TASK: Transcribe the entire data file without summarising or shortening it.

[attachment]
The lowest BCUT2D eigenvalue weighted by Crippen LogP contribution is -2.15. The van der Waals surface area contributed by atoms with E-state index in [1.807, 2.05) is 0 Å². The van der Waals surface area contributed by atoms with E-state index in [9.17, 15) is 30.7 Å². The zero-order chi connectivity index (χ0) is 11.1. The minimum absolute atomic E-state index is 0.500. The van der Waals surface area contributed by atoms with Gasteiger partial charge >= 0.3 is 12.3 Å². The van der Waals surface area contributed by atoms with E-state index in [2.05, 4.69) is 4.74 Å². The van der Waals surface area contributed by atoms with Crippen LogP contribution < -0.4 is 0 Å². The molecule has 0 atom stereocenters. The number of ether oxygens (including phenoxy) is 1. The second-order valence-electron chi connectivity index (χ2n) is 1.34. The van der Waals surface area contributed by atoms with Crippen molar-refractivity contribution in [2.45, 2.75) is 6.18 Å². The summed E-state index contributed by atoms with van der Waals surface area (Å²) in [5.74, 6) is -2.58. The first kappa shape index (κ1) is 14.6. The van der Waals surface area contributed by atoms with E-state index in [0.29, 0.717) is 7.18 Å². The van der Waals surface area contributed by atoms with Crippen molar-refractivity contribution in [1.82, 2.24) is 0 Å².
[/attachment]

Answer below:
The lowest BCUT2D eigenvalue weighted by Crippen LogP contribution is -2.15. The van der Waals surface area contributed by atoms with E-state index in [1.807, 2.05) is 0 Å². The van der Waals surface area contributed by atoms with E-state index in [9.17, 15) is 30.7 Å². The zero-order chi connectivity index (χ0) is 11.1. The minimum absolute atomic E-state index is 0.500. The van der Waals surface area contributed by atoms with Gasteiger partial charge >= 0.3 is 12.3 Å². The van der Waals surface area contributed by atoms with E-state index in [2.05, 4.69) is 4.74 Å². The van der Waals surface area contributed by atoms with Crippen LogP contribution < -0.4 is 0 Å². The molecule has 0 atom stereocenters. The number of ether oxygens (including phenoxy) is 1. The second-order valence-electron chi connectivity index (χ2n) is 1.34. The van der Waals surface area contributed by atoms with Crippen molar-refractivity contribution in [2.45, 2.75) is 6.18 Å². The summed E-state index contributed by atoms with van der Waals surface area (Å²) in [5.74, 6) is -2.58. The first kappa shape index (κ1) is 14.6. The van der Waals surface area contributed by atoms with E-state index in [0.29, 0.717) is 7.18 Å². The van der Waals surface area contributed by atoms with Crippen molar-refractivity contribution in [1.82, 2.24) is 0 Å².